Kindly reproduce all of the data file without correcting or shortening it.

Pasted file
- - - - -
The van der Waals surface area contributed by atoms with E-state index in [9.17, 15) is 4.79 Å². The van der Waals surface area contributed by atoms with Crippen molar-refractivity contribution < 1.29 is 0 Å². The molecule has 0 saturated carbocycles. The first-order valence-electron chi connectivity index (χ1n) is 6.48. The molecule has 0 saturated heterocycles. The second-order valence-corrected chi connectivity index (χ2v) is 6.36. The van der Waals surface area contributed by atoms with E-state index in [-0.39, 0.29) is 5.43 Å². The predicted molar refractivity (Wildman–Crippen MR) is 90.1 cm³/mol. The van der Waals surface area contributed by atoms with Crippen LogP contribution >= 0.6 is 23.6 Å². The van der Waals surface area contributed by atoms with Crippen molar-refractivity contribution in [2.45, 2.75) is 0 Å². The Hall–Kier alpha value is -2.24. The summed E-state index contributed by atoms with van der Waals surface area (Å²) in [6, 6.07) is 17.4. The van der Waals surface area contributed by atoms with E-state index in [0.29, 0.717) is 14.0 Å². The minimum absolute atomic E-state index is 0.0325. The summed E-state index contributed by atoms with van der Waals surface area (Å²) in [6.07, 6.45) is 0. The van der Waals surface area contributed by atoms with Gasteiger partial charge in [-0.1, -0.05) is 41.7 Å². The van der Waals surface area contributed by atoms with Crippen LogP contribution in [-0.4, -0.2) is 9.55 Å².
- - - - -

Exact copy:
The van der Waals surface area contributed by atoms with E-state index in [9.17, 15) is 4.79 Å². The van der Waals surface area contributed by atoms with Crippen molar-refractivity contribution < 1.29 is 0 Å². The molecule has 0 saturated carbocycles. The first-order valence-electron chi connectivity index (χ1n) is 6.48. The molecule has 0 saturated heterocycles. The second-order valence-corrected chi connectivity index (χ2v) is 6.36. The van der Waals surface area contributed by atoms with E-state index in [-0.39, 0.29) is 5.43 Å². The predicted molar refractivity (Wildman–Crippen MR) is 90.1 cm³/mol. The van der Waals surface area contributed by atoms with Crippen LogP contribution >= 0.6 is 23.6 Å². The van der Waals surface area contributed by atoms with Crippen molar-refractivity contribution in [2.45, 2.75) is 0 Å². The Hall–Kier alpha value is -2.24. The summed E-state index contributed by atoms with van der Waals surface area (Å²) in [6, 6.07) is 17.4. The van der Waals surface area contributed by atoms with E-state index in [0.29, 0.717) is 14.0 Å². The minimum absolute atomic E-state index is 0.0325. The summed E-state index contributed by atoms with van der Waals surface area (Å²) in [6.07, 6.45) is 0. The van der Waals surface area contributed by atoms with Gasteiger partial charge in [-0.1, -0.05) is 41.7 Å². The van der Waals surface area contributed by atoms with Crippen LogP contribution in [-0.4, -0.2) is 9.55 Å².